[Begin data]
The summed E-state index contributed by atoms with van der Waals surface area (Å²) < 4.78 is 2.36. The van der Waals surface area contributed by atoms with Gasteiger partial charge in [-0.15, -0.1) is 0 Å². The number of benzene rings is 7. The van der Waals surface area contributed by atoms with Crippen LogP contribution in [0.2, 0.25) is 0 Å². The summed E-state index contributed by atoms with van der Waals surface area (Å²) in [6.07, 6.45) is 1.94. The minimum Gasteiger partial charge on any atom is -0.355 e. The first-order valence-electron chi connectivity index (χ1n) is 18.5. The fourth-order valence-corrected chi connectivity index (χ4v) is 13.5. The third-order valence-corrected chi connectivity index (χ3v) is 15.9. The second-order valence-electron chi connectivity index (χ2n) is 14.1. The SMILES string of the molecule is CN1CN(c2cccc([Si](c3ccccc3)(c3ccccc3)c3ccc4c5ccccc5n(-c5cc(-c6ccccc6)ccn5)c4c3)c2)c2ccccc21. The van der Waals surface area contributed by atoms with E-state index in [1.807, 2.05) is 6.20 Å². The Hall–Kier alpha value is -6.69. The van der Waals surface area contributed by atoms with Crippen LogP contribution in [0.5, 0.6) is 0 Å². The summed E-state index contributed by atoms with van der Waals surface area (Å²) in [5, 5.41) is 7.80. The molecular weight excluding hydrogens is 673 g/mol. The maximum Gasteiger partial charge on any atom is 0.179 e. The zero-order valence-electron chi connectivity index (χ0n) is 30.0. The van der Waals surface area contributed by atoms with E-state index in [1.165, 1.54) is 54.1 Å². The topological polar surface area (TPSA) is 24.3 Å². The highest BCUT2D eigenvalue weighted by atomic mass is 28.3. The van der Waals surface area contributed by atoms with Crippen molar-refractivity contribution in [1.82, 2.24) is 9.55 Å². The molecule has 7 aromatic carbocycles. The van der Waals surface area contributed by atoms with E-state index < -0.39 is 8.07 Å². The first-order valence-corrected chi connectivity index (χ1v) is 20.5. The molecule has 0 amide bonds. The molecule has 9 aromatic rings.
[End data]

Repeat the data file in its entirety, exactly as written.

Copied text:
The summed E-state index contributed by atoms with van der Waals surface area (Å²) < 4.78 is 2.36. The van der Waals surface area contributed by atoms with Gasteiger partial charge in [-0.15, -0.1) is 0 Å². The number of benzene rings is 7. The van der Waals surface area contributed by atoms with Crippen LogP contribution in [0.2, 0.25) is 0 Å². The summed E-state index contributed by atoms with van der Waals surface area (Å²) in [6.07, 6.45) is 1.94. The minimum Gasteiger partial charge on any atom is -0.355 e. The first-order valence-electron chi connectivity index (χ1n) is 18.5. The fourth-order valence-corrected chi connectivity index (χ4v) is 13.5. The third-order valence-corrected chi connectivity index (χ3v) is 15.9. The second-order valence-electron chi connectivity index (χ2n) is 14.1. The SMILES string of the molecule is CN1CN(c2cccc([Si](c3ccccc3)(c3ccccc3)c3ccc4c5ccccc5n(-c5cc(-c6ccccc6)ccn5)c4c3)c2)c2ccccc21. The van der Waals surface area contributed by atoms with E-state index in [1.807, 2.05) is 6.20 Å². The Hall–Kier alpha value is -6.69. The van der Waals surface area contributed by atoms with Crippen LogP contribution in [0.5, 0.6) is 0 Å². The summed E-state index contributed by atoms with van der Waals surface area (Å²) in [5, 5.41) is 7.80. The molecular weight excluding hydrogens is 673 g/mol. The maximum Gasteiger partial charge on any atom is 0.179 e. The zero-order valence-electron chi connectivity index (χ0n) is 30.0. The van der Waals surface area contributed by atoms with E-state index in [1.165, 1.54) is 54.1 Å². The topological polar surface area (TPSA) is 24.3 Å². The highest BCUT2D eigenvalue weighted by atomic mass is 28.3. The van der Waals surface area contributed by atoms with Crippen molar-refractivity contribution in [1.82, 2.24) is 9.55 Å². The molecule has 7 aromatic carbocycles. The van der Waals surface area contributed by atoms with E-state index < -0.39 is 8.07 Å². The first-order valence-corrected chi connectivity index (χ1v) is 20.5. The molecule has 0 amide bonds. The molecule has 9 aromatic rings.